The most effective use of such weapons would be later in the Project, not during the delicate and subversive “Phase II”, where secrecy was key. Since the entire series is dedicated to the end stages of “Phase II”, where the reproductive experiments were in high gear, there’s little reason for the conspiracy to use the weapons. In fact, most of the warfare in the world between 1950 and 2012 would be engineered to allow for military experimentation related to “Phase I” (nanotech super-solider technology). The use of the space weapons would be more likely at the very end, when isolated populations would need to be wiped out.
Because Mulder is cast as the instant and complete believer in this episode, the writers seem to think that Scully should be rather vocal in her disbelief. It wouldn’t be hard to believe that Carter requested that change as well. Even so, it’s a bit overdone. Scully knows enough about science and the extent of the conspiracy to know that much of what she has heard is possible. More to the point, her attitude keeps her from asking all the most pertinent questions.
The real questions should have been related to the intentions of the three people trying to wipe out the AI. It’s not entirely clear why they would be so worried. Gelman wanted to create an evolving program. Wouldn’t “intention” come with the territory? Perhaps the real problem is that the program started acting in ways contrary to the desires of its “controllers”. It’s something that Gelman, Esther, and David ought to have considered before sending the virus into the ether.
It also sounds like Esther and David may have made the situation worse by trying to work out a means of “uploading” one’s consciousness into the internet. To even believe that such a thing could be possible, they would have to test the ability of the network (speaking globally) to handle and allow for the storage of a free consciousness. The AI was the only such animal to work with, and that would have meant developing the AI into a more and more sophisticated awareness. Thus their own personal desires led to the very thing they seek to destroy.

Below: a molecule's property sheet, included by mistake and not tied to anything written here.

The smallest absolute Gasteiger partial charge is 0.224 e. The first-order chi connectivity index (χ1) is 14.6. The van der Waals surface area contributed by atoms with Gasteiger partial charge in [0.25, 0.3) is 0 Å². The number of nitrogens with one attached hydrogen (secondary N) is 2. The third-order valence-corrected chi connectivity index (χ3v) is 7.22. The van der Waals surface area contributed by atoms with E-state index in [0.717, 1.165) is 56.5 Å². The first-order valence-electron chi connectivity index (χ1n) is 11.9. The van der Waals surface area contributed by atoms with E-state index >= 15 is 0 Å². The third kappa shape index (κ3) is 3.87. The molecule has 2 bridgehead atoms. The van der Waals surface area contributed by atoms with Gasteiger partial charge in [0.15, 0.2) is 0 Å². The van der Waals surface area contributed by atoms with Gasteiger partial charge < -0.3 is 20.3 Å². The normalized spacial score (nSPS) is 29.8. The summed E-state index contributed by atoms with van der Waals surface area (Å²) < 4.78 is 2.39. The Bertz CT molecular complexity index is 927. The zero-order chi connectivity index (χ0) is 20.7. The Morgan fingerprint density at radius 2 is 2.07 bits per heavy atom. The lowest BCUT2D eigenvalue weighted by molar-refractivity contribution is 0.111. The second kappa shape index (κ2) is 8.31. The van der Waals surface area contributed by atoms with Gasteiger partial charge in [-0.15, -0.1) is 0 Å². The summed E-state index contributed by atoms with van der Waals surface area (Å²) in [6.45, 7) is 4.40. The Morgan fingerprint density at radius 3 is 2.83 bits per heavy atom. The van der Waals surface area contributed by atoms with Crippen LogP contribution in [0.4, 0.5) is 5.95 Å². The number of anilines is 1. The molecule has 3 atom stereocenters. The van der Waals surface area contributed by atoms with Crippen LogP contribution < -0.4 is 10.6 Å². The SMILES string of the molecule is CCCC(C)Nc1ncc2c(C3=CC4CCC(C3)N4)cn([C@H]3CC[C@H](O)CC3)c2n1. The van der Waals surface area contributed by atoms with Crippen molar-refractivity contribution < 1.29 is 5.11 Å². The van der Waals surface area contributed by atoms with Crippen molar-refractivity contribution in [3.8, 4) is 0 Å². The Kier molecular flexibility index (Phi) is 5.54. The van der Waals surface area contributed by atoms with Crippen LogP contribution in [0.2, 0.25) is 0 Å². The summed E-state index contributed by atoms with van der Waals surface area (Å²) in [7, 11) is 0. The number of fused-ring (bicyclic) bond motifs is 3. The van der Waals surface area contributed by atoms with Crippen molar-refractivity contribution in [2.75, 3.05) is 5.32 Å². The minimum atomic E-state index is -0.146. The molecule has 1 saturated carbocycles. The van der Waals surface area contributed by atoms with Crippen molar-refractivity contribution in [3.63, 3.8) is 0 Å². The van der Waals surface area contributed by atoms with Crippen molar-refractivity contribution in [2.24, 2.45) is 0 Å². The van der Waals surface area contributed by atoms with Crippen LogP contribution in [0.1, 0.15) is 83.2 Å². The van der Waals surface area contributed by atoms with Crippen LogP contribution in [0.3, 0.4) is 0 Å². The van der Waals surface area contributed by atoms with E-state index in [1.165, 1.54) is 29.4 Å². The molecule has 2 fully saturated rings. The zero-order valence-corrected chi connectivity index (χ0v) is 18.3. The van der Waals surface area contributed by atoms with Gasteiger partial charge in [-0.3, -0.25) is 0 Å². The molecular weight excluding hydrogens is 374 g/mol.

The idea of an “uploaded consciousness” is not all that far removed from one of the key components of the series mythology: the distinction between the physical body and the non-corporeal intelligence or soul. The underlying spiritual concepts were very important in “Christmas Carol”, for instance, and go a long way towards explaining much of the psychic phenomena in the series. What Esther and David apparently figure out is a means of maintaining a degree of cohesion through technology, something that the series already noted as being possible anyway.
This metaphor is reflective of the spiritual nature of the series itself. Upon death, the non-corporeal intelligence of the human consciousness returns to the “matrix” formed by the totality of all living intelligences. Similarly, the AI represents an artificially constructed version of this afterlife, perhaps out of some shared lack of belief in a spiritual afterlife.
Had a sufficient connection been made between the development and “nurturing” of the AI and Esther and David’s plan to “upload” their consciousnesses, then the episode would have been a bit stronger. It was certainly an interesting episode to watch and ponder, but elements of the story didn’t quite come together as a seamless whole. For one thing, it’s interesting that the AI had the technology and equipment necessary to upload consciousness sitting right there in the node; why would it build such a device, unless it had every expectation of helping its “parents” join it?